So with my new found understanding of what it means to live low-carb, that's exactly what I'm doing and in three days since limiting my carbs I've lost 2 pounds. That is nearly half what I've lost in six months of low-fat, lean protein, high fiber eating. Now one could argue that's just extra water, maybe it is but I already have more energy and feel less sluggish and my overall sense of well-being is on the rise and food tastes delicious again!! Also, my blood sugars have been very steady and within a healthy range in just this short amount of time and yes I take medication for my diabetes but my blood sugars are usually all over the place. I can't find anything wrong with any of that can you?
What I learned through reading this book is that carbs aren't bad at all. They're actually good if you're selective in how you get them into your body but the key is to limit them.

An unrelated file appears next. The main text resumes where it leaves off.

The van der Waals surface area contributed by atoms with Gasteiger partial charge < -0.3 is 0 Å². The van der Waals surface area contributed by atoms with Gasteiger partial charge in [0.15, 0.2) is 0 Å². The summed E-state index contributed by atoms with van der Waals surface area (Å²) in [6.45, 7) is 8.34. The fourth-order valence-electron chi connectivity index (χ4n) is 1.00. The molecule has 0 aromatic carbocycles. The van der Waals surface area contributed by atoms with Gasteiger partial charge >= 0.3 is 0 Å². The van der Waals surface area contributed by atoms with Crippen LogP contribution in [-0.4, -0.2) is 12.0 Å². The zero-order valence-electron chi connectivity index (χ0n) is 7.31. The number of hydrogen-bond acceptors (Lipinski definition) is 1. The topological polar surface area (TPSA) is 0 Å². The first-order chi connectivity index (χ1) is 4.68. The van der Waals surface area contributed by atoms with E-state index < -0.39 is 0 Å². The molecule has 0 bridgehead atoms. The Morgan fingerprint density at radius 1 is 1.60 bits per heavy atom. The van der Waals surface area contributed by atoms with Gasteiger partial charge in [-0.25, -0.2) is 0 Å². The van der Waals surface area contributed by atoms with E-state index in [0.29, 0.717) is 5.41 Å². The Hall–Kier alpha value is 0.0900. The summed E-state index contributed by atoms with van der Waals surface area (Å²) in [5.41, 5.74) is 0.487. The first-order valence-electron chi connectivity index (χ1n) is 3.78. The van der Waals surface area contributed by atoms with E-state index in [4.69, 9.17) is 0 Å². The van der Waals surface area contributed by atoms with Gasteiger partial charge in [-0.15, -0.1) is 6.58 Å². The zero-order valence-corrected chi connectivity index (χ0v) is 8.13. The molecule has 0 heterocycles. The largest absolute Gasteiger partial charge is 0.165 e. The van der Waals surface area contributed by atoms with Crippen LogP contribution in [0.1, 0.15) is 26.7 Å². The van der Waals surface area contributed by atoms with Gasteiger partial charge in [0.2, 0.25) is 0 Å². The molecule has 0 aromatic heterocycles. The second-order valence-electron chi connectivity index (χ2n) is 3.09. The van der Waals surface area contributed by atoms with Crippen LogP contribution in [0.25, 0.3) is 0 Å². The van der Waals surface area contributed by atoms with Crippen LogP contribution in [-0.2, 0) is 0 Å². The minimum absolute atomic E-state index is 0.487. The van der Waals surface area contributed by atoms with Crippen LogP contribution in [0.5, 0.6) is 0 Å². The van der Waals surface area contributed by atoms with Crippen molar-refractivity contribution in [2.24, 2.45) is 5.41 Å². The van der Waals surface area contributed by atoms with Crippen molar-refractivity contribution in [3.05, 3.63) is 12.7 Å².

Like Dr. Bowden says many times in this book, he is not advocating a low-carb lifestyle for everyone but clearly there are people such as myself that can benefit from the new science and studies of the impact of carbs on our health and that for some people carbs (and insulin/hormone levels) really are the culprit when it comes to weight gain and the inability to lose that weight.
If you have been struggling with losing weight and following the normal conventions of weight loss gurus, then you owe it to yourself to at least read the information in this book and then make an educated decision whether or not a low-carb lifestyle is for you. It is not for those people who just cannot imagine their life without large amounts of carbs in their daily eating but it is worth a look for those that have no problem with change if it means a lean, healthier future.
I think this is an excellent book and possibly a life changing one for some. Even if you don't have a weight problem or diabetes this is fascinating (and understandable) information on how carbs affect our bodies and for some, our overall health.